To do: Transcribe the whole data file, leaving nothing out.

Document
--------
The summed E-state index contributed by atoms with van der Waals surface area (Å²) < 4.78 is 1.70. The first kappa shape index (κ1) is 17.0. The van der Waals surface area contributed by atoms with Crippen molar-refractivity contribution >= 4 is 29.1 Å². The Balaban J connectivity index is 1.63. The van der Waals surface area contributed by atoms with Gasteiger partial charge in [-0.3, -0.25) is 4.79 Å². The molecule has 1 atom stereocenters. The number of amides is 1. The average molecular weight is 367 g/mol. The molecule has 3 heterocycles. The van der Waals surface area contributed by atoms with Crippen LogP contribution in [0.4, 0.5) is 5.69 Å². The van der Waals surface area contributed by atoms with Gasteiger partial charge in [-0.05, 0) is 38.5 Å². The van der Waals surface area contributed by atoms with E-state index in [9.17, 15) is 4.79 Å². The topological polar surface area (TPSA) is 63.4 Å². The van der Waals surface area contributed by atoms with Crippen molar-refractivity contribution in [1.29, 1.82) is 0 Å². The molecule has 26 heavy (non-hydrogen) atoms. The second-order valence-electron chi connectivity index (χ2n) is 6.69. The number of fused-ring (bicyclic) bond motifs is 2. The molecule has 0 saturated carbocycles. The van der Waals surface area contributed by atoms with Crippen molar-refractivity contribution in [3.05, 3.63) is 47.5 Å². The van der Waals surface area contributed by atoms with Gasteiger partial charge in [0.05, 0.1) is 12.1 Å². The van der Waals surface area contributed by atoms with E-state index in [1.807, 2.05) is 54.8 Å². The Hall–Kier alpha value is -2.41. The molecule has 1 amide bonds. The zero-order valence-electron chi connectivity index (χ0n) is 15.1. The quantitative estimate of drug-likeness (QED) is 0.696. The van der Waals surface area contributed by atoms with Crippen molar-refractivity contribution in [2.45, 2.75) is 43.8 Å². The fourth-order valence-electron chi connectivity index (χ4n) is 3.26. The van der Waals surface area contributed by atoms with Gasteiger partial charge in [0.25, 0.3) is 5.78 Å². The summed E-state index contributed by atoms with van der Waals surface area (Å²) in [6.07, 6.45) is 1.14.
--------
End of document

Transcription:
The summed E-state index contributed by atoms with van der Waals surface area (Å²) < 4.78 is 1.70. The first kappa shape index (κ1) is 17.0. The van der Waals surface area contributed by atoms with Crippen molar-refractivity contribution >= 4 is 29.1 Å². The Balaban J connectivity index is 1.63. The van der Waals surface area contributed by atoms with Gasteiger partial charge in [-0.3, -0.25) is 4.79 Å². The molecule has 1 atom stereocenters. The number of amides is 1. The average molecular weight is 367 g/mol. The molecule has 3 heterocycles. The van der Waals surface area contributed by atoms with Crippen LogP contribution in [0.4, 0.5) is 5.69 Å². The van der Waals surface area contributed by atoms with Gasteiger partial charge in [-0.05, 0) is 38.5 Å². The van der Waals surface area contributed by atoms with E-state index in [9.17, 15) is 4.79 Å². The topological polar surface area (TPSA) is 63.4 Å². The van der Waals surface area contributed by atoms with Crippen molar-refractivity contribution in [1.29, 1.82) is 0 Å². The molecule has 26 heavy (non-hydrogen) atoms. The second-order valence-electron chi connectivity index (χ2n) is 6.69. The number of fused-ring (bicyclic) bond motifs is 2. The molecule has 0 saturated carbocycles. The van der Waals surface area contributed by atoms with Crippen molar-refractivity contribution in [3.05, 3.63) is 47.5 Å². The van der Waals surface area contributed by atoms with Gasteiger partial charge in [0.05, 0.1) is 12.1 Å². The van der Waals surface area contributed by atoms with E-state index in [1.807, 2.05) is 54.8 Å². The Hall–Kier alpha value is -2.41. The molecule has 1 amide bonds. The zero-order valence-electron chi connectivity index (χ0n) is 15.1. The quantitative estimate of drug-likeness (QED) is 0.696. The van der Waals surface area contributed by atoms with Crippen molar-refractivity contribution in [2.45, 2.75) is 43.8 Å². The fourth-order valence-electron chi connectivity index (χ4n) is 3.26. The van der Waals surface area contributed by atoms with Gasteiger partial charge in [0.25, 0.3) is 5.78 Å². The summed E-state index contributed by atoms with van der Waals surface area (Å²) in [6.07, 6.45) is 1.14.